My awakening started at some point a few months ago, when I noticed Clara Belle spending a lot of time in the kitchen. She seemed to like it there and alternated from a cushy bench by the table nook to a cardboard box lined with paper on the floor below the kitchen table. In the evening, she stayed there while Simon walked to my bedroom and jumped on my bed. He gave me the most soulful, “Isn’t this the BEST” gaze as he settled by my side for the night. Clara Belle no longer came to bed, not even to wake me up in the morning. She seldom ventured beyond her kitchen space, even declining to visit her usual special spots at different windows. That is little wonder, because as soon as she ventured to one of them, Simon would come up to her and his close proximity would cause her to jump off in a huff of hissing indignation. I did see Simon moving in on Clara Belle but nothing I did, including shooing Simon away, made her want to stay and insist upon claiming her place. More and more she retreated to her safe spots in the kitchen. Simon, most casually and nonchalantly, had taken to laying on a rug by the entryway to the kitchen ~ a strategic position indeed. If Simon wasn’t posted there, she would occasionally leave the kitchen to go to the cat scratcher by the front door. He invariably kept track of her movements and would come to stalk her as she returned to the kitchen from the cat scratcher. Also, he would frequently sit on the kitchen table and stare down at her, whether she was on the bench or in the cat bed below. Staring down from a higher place is another way to intimidate and she was very bothered by it. I’d observe him or hear the hissing and would immediately put a stop to whatever he was doing, but that didn’t faze him. He was focused on keeping Clara Belle in her place and was having a great time doing it.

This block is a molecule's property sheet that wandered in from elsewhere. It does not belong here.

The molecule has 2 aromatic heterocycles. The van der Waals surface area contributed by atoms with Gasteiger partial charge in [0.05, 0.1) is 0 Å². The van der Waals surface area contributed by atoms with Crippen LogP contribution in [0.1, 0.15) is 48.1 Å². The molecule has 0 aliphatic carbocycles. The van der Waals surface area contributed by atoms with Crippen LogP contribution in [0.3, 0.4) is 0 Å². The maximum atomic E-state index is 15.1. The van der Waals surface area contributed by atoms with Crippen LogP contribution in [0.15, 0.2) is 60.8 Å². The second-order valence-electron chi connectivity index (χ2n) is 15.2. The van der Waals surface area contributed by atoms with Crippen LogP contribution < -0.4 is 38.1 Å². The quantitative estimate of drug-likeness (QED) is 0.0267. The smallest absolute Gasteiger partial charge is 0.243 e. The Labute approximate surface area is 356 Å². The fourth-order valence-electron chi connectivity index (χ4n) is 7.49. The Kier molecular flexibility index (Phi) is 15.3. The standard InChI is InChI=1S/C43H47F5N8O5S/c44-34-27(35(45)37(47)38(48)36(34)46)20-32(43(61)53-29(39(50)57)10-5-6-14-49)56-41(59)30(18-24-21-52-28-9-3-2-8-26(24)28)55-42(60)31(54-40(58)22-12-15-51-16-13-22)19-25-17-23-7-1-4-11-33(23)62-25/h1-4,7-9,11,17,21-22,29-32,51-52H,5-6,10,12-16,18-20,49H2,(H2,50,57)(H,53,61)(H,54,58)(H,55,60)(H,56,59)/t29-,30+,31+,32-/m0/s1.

Empowered by his free rein, Simon came and went as he pleased, and loved on me a lot, while she stayed in those same spots in the kitchen. I still didn’t completely “get it” until it occurred to me that Clara Belle wasn’t just being difficult and intolerant of Simon. She really appeared boxed in. Then the light bulb went off in my head and I adjusted my perception about what that little monkey Simon had achieved. I asked myself how could I, of all people, have missed this? I was so sorry and appalled. As I went back and reviewed Simon’s behavior, it became clear that he had figured out how easy it was to push Clara Belle around. He had been behaving this way for about eight weeks and it had given him plenty of time to hone his game.